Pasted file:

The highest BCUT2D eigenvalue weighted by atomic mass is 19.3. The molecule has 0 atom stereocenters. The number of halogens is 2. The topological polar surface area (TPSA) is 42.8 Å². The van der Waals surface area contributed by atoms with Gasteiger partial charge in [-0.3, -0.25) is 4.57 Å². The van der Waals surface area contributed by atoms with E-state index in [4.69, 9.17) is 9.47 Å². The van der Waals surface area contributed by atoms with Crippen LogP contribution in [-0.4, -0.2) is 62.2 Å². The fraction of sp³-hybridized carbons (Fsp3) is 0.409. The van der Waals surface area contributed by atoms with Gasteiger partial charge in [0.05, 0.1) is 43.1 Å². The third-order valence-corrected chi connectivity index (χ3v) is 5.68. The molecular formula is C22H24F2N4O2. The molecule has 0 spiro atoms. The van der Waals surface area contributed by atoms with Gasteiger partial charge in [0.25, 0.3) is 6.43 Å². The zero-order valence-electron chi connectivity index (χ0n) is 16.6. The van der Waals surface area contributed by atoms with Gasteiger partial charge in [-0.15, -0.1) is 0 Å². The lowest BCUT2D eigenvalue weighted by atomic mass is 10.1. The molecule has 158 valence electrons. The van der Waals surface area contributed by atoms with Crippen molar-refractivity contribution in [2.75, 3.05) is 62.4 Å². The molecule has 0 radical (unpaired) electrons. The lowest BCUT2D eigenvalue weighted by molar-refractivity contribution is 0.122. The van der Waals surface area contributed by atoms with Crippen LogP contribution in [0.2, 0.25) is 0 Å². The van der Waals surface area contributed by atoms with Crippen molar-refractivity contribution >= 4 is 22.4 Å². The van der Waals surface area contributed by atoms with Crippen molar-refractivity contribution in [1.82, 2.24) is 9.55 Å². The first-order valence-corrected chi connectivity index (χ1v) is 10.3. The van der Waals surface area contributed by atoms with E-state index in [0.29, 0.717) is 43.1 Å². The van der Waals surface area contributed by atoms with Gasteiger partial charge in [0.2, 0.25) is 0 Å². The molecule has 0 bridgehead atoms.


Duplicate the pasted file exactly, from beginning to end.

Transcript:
The highest BCUT2D eigenvalue weighted by atomic mass is 19.3. The molecule has 0 atom stereocenters. The number of halogens is 2. The topological polar surface area (TPSA) is 42.8 Å². The van der Waals surface area contributed by atoms with Gasteiger partial charge in [-0.3, -0.25) is 4.57 Å². The van der Waals surface area contributed by atoms with E-state index in [4.69, 9.17) is 9.47 Å². The van der Waals surface area contributed by atoms with Crippen LogP contribution in [-0.4, -0.2) is 62.2 Å². The fraction of sp³-hybridized carbons (Fsp3) is 0.409. The van der Waals surface area contributed by atoms with Gasteiger partial charge in [0.05, 0.1) is 43.1 Å². The third-order valence-corrected chi connectivity index (χ3v) is 5.68. The molecular formula is C22H24F2N4O2. The molecule has 0 spiro atoms. The van der Waals surface area contributed by atoms with Gasteiger partial charge in [0.25, 0.3) is 6.43 Å². The zero-order valence-electron chi connectivity index (χ0n) is 16.6. The van der Waals surface area contributed by atoms with Gasteiger partial charge in [-0.15, -0.1) is 0 Å². The lowest BCUT2D eigenvalue weighted by atomic mass is 10.1. The molecule has 158 valence electrons. The van der Waals surface area contributed by atoms with Crippen molar-refractivity contribution in [2.75, 3.05) is 62.4 Å². The molecule has 0 radical (unpaired) electrons. The lowest BCUT2D eigenvalue weighted by molar-refractivity contribution is 0.122. The van der Waals surface area contributed by atoms with Crippen LogP contribution in [0.2, 0.25) is 0 Å². The van der Waals surface area contributed by atoms with Crippen molar-refractivity contribution >= 4 is 22.4 Å². The van der Waals surface area contributed by atoms with Crippen molar-refractivity contribution in [1.82, 2.24) is 9.55 Å². The first-order valence-corrected chi connectivity index (χ1v) is 10.3. The van der Waals surface area contributed by atoms with E-state index in [0.29, 0.717) is 43.1 Å². The van der Waals surface area contributed by atoms with Gasteiger partial charge in [0.2, 0.25) is 0 Å². The molecule has 0 bridgehead atoms.